What if Montcalm had waited for all his troops to rejoin before launching what proved to be a premature attack on the British line? What if his successor, General Levis, had received early reinforcements from France to strengthen her chances of victory? Would New France have met a different fate? Intriguing as this may be, it did not — in the final curtain call of history — happen. Britain won and the rest was, well, history. French Canada has since survived, but one can’t help to wonder about how things could have been had France won. What if, indeed.

While the Plains of Abraham was a significant war, there have been other major wars in world history with far reaching implications. Here are the 15 most decisive battles according to 19th century historian Edward Shepherd Creasy. This is not exhaustive list and we could easily debate this. It is still an interesting list for military history buffs.

The Battle of Marathon (B.C. 490)
Defeat of the Athenians at Syracuse (B.C. 413)
The Battle of Arbela (B.C. 331)
The Battle of Metaurus (B.C. 207)

Victory of Arminius over the Roman Legions under Varus (A,D. 9)
The Battle of Chalons (451)
The Battle of Tours (732)
The Battle of Hastings (1066)
Joan of Arc’s Victory over the English at Orleans (1429)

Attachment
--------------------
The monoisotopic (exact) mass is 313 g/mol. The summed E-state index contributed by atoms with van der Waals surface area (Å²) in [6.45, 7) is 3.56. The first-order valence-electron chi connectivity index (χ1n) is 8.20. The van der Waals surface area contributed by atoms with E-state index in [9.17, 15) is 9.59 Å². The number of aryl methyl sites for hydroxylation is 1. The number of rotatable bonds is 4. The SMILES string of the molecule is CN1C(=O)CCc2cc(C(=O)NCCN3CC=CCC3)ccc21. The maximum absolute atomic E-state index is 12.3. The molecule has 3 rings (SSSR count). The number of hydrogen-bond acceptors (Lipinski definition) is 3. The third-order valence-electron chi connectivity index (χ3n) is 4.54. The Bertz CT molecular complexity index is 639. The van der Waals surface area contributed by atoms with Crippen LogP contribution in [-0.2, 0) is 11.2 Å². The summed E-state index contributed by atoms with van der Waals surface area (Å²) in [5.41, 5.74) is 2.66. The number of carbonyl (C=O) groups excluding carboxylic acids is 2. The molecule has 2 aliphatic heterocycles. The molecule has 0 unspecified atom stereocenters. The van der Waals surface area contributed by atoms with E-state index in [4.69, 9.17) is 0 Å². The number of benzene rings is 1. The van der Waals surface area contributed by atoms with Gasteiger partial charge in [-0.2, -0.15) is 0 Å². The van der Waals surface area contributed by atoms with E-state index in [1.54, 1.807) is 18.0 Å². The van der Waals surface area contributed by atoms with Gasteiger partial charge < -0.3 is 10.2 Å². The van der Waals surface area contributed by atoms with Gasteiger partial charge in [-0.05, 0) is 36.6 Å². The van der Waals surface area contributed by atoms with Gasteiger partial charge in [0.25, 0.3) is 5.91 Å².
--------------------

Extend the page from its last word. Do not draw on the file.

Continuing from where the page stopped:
The Defeat of the Spanish Armada (1588)
The Battle of Blenheim (1704)
The Battle of Pultowa (1709)
Victory of the Americans over Burgoyne at Saratoga (1777)
The Battle of Valmy (1792)
The Battle of Waterloo (1815)

For those seeking additional readings on the Plains of Abraham, consider C.P. Stacey’s Quebec, 1759 and Rene Chartrand’s Quebec, Battle of the Plains of Abraham (Osprey Publishing).

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About Alessandro Nicolo

  • anounymous

    this is good info i had to do a report and it helped me lots.

  • baby jesus

    i like this story

  • Not enough people have recognized the way the results of the Seven Years War changed history decisively. Similarly, not enough people have recognized how the Seven Weeks War [between Austria and Prussia in 1966] changed history decisively.

    Put simply, it was this war that laid the groundwork for the rise of the Nazis in Europe in the 1930’s.



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  • delish

    havent read the book, but i relly need to know how to translate “the battle of the plains of abraham” into french.

  • lil J-dawg

    yo dawg I was just chillin in ma cribble when i strolled to the tibble and relized i got sum histri n’ phiziks so i typd n blogcritics.org
    Man yo got some reel great stuff dis is good dis is good

  • STM

    The one battle missing from that list that absolutely signalled the decline of Napoleon’s grand plan to colonise all of Europe (or turn friendly allied states like Spain into puppets) was the Battle of Trafalgar (1805).

    I see this as the crucial battle of the Napoleonic wars, at least for the world outside Europe, since it flagged once and for all Britain’s domination of the seas, the end of Spain as a viable colonial power and cemented its place as the major superpower of the 19th and early 20th centuries.